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- Aug 14, 2011
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There is much more around Don Hancock, the stuff of folklore:
THE supergrass who broke the bikie code of silence over the 2001 car-bomb murder of top cop Don Hancock and his mate Lou Lewis is now a free man.
High-level sources have confirmed Sidney John “Snot” Reid, who served just 15 years after testifying against fellow Gypsy Joker Graham “Slim” Slater and then fingered another bikie associate for murder, has been released from an east coast prison within the past six months.
The news has swept police and criminal circles and while his whereabouts are unclear, it is believed he and his girlfriend have assumed new identities under the witness protection program.
Once described as Australia’s most protected prisoner, Reid has been shuffled between high-security facilities, including Goulburn’s “Super Max” which houses the country’s worst offenders.
While Reid pleaded guilty to the double killing just weeks after his February 2002 arrest, Slater pleaded not guilty to murdering the pair by detonating a bomb under the car they were driving when returning from the races in September 2001.
Slater was spectacularly acquitted of all charges brought by Reid’s roll-over in a verdict that stunned police, the victims’ families and the wider community.
Reid told police the murders were payback for the death of Billy Grierson, who they believed was shot dead by Hancock outside the retired detective’s outback pub at Ora Banda, near Kalgoorlie, on the night of the Sydney Olympics’ closing ceremony.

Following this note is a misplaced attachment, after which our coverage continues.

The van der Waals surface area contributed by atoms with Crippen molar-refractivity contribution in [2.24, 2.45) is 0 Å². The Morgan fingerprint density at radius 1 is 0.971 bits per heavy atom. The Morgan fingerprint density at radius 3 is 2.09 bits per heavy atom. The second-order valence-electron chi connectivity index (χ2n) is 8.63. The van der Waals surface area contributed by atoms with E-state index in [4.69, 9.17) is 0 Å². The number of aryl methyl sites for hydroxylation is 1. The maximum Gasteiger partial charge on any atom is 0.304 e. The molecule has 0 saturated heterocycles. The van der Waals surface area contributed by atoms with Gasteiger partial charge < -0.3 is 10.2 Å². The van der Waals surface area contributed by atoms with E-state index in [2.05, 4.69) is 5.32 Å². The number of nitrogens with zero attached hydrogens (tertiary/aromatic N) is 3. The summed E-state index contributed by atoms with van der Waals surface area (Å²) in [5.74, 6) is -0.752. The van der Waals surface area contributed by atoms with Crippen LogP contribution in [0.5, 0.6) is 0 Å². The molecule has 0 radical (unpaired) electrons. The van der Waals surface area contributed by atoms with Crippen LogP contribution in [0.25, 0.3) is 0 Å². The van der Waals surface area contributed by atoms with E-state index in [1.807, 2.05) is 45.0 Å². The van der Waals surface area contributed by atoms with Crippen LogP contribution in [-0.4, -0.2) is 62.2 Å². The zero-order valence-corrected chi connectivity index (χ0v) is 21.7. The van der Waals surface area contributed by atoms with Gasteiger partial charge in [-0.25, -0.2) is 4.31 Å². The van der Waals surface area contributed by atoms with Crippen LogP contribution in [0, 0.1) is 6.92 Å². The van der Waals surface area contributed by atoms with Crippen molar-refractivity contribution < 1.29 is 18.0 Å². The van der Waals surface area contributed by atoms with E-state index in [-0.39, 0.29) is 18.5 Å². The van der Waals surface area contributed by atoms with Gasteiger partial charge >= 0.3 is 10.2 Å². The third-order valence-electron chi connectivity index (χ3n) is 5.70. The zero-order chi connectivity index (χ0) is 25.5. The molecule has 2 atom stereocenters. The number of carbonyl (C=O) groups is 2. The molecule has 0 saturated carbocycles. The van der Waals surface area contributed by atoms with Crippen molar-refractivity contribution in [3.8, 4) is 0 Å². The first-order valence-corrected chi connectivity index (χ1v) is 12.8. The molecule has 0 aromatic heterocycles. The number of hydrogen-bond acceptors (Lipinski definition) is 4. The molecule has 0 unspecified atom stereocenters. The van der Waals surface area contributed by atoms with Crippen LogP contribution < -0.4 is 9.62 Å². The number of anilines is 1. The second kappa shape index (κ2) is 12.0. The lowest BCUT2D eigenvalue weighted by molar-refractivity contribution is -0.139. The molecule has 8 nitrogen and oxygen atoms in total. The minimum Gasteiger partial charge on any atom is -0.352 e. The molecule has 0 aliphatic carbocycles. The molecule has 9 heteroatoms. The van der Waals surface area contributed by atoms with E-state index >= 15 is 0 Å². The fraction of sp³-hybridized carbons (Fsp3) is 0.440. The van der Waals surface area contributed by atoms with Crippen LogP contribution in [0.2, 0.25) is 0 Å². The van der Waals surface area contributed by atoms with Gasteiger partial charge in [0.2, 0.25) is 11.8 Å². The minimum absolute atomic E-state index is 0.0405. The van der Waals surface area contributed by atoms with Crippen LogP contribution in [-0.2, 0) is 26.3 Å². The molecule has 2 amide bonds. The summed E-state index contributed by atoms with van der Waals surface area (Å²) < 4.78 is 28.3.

Reid then accused another Joker associate, Gary White, of murdering drug dealer Anthony Tapley the previous August in a completely unrelated crime unknown to police.
White was subsequently charged and convicted of murder, primarily on Reid’s testimony, and is still in jail serving a 22-year-minimum life sentence. While bones believed to be Tapley’s were later found at a Northam Farm, they were never conclusively proved to be his.
“There are so many unanswered questions,” White’s lawyer Gary Massey told The Sunday Times this week.
He believes Reid’s testimony in the White conviction was manufactured to make sure Reid gained maximum benefits for himself at the expense of his client, who has always maintained his innocence.
For Reid’s unprecedented co-operation, a Letter of Comfort, signed off by then assistant police commissioner Tim Atherton and DPP Robert Cock, was taken into consideration when Reid was sentenced.
Mr Atherton this week told The Sunday Times he would never have signed the supporting letter — the only one in his long career — if there were any doubts about the Tapley investigation.
“I asked the question along the lines that, ‘Have we run out all inquiries into his (Tapley’s) missing persons file’, to which I was told, ‘Yes, boss’,” he said. “It was drawn to my attention some time later that the Tapley missing person file was still open.”
Hancocks brilliant career was tarnished by persistent allegations he’d doctored evidence in the notorious Mickelberg mint gold swindle case, and hints he was too prosperous for an honest copper — though the fact he inherited goldmining leases and shares might have covered this.
He was denied promotion then pensioned off in 1994.
Earlier in his career, brothel madam Shirley Finn was executed on fairway seven of the South Perth golf club, at a place where, according to the statement of a vice-squad detective at the time, consorting squad detectives met with their informants.
Rob Schofield’s first crime novel, Heist (Allen & Unwin, 2013), contains a fictionalised representation of CIB chief Don Hancock’s notorious interrogation methods, as well as exploring the fallout from the state’s movement towards restricting the rights of assembly and association of outlaw motorcycle club members.